Best practices

Knowing the possibilities of a product and the protocols its support is one thing. Understanding the best way to use it is a different story.

Why not to use the implicit flow?

The implicit flow originates from the time where browsers did not support Cross-Origin Resource Sharing (CORS). The implicit flow was therefore the designated method to use for single-page applications.

However it is less secure because it potentially leaks the access token, for example to the browser's history. And beceause no refresh tokens are emitted, long lived access tokens were often used.

Instead of the implicit flow the authorization code grant is recommened. But unlike the tranditional variant, one that does not require a secret for exchanging the authorization code for an access token.

What to use for mobile apps

For mobile apps, you likely want to use PKCE. PKCE ensures the issueing of an access token to the relying party, even if this application is not served over https, like mobile apps.

In case a mobile application is linked to an https domain it is safe to use the public authorization code grant flow, like you would use for single-page applications.

When to choose SAML?

In general, OpenID Connect is preferred over SAML for newly developed applications.

While before the introduction of OpenID Connect SAML was the protocol to use for authentication, OpenID Connect is the better alternative.

How to use OAuth without navigating the user away to a (remote) identity provider? has implemented OAuth 2.0 Web Message Response Mode.

This specification allows showing an overlay with a login box on your web service. A user stays within the context of the application he is using, but can still make use of secure single-sign on capabilities.

Preventing identity silos

In the early days of software development the only option was to register users and related authorization in every application individually. After a while organization started to realize this does not scale very well. Soon technologies like X.500 and later LDAP directories become common. This solved the problem of identity silos: the phenomenon that every app registers its own list of users.

These directories have their drawbacks. Problems with trust and confidentiality greatly limit the use of LDAP directories in the cloud. On top of this, modern authentication methodologies and multi-factor authentication is difficult to implement with LDAP. A modern solution should still prevent the introduction of new identity silos, and leverage the functionalities of an identity provider. This allows storing identity date in one single source of truth, and leverage all the security and user experience functionalities that come with it.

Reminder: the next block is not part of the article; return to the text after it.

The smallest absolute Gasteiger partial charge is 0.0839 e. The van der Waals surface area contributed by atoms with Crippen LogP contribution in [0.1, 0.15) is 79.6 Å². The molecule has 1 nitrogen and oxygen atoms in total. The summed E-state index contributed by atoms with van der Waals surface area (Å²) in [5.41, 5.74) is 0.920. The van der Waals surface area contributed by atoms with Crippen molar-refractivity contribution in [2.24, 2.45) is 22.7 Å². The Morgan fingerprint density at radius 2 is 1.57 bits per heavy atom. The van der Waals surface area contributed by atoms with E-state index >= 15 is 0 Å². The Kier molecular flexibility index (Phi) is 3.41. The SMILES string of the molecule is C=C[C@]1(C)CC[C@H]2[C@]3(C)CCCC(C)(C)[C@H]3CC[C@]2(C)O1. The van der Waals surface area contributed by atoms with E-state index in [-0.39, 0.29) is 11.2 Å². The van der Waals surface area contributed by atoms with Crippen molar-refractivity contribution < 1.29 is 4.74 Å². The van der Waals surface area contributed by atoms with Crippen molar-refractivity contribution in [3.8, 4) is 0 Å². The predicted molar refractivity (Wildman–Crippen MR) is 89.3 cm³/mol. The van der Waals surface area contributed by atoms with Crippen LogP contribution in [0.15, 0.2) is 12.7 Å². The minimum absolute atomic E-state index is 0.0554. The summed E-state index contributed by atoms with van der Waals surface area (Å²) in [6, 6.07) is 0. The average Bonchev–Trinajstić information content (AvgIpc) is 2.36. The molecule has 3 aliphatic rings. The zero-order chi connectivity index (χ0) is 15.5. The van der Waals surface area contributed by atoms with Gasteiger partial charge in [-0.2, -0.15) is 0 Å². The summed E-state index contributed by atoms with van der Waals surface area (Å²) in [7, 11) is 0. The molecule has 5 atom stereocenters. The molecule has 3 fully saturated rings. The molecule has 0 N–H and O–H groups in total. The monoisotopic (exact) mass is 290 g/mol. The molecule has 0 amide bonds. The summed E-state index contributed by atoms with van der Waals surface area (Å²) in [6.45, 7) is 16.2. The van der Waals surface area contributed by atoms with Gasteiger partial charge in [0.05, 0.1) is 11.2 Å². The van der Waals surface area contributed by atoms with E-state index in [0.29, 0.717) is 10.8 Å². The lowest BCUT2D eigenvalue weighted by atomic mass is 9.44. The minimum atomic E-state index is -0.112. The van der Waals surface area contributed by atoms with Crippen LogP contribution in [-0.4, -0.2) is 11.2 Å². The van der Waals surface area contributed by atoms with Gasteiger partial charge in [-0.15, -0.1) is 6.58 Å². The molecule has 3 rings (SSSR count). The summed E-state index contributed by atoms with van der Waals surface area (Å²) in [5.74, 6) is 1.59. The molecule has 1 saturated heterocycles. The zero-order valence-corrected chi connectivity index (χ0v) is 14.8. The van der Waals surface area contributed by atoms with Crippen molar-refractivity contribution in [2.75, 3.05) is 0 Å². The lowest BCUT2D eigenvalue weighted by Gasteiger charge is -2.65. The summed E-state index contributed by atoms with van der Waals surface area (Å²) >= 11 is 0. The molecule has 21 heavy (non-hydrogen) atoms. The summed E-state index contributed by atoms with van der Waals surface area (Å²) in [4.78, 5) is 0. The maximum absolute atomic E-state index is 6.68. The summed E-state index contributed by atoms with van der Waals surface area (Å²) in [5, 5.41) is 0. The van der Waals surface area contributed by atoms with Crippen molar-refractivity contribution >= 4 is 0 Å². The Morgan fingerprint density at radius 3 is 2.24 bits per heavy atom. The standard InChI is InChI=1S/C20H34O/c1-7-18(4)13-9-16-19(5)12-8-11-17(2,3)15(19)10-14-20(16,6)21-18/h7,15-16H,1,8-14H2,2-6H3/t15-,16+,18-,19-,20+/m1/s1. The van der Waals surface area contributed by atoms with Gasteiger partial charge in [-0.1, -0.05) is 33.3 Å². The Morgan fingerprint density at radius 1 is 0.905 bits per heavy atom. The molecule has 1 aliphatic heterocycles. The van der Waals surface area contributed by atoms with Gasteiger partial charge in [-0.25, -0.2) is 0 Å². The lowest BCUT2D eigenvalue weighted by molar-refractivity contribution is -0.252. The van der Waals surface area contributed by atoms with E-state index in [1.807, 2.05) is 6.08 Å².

How to ensure single logout

If you think single-sign on is difficult to implement you probably never though about single logout.

Single logout is around already for years but the number of implementations is limited.

When not to use JSON Web Tokens (JWT)

The advantage of JWT tokens is that one does not depend on a (remote) connection for validating a token and for obtaining related (user) claims.

The disadvantage of solely relying on the JWT signature and not on a (remote) introspection call is that one cannot know if a token has been revoked.

Where to enforce access rights?

In most cases the best practice is to enforce access rights on your endpoints. That is: do not enforce access rights on some middleware layer like an API gateway, but enforce these as close as possible to where your date is or where actions are executed.

In some situations, it is better to enforce access rights on an API gateway. This certainly provides certain management advantages and may provider better insight. In the long run, traditional API gateways can become very hard to manage due to its growing complexity. Solutions exists however to deploy individual so called micro API Gateways close to your applications. One API gateway for every application that you manage.

Authentication methods and preventing phishing attempts


Can I use JWTs without OAuth?

Yes, you can use JSON Web Tokens (JWT) without OAuth. However, this requires inventing your own token issueing protocol.

A central concept within OAuth is the issuing of access tokens. Access tokens could be opaque, but just as well in JWT format. Without using OAuth, you should think of another secure way to issue a JWT to a client system.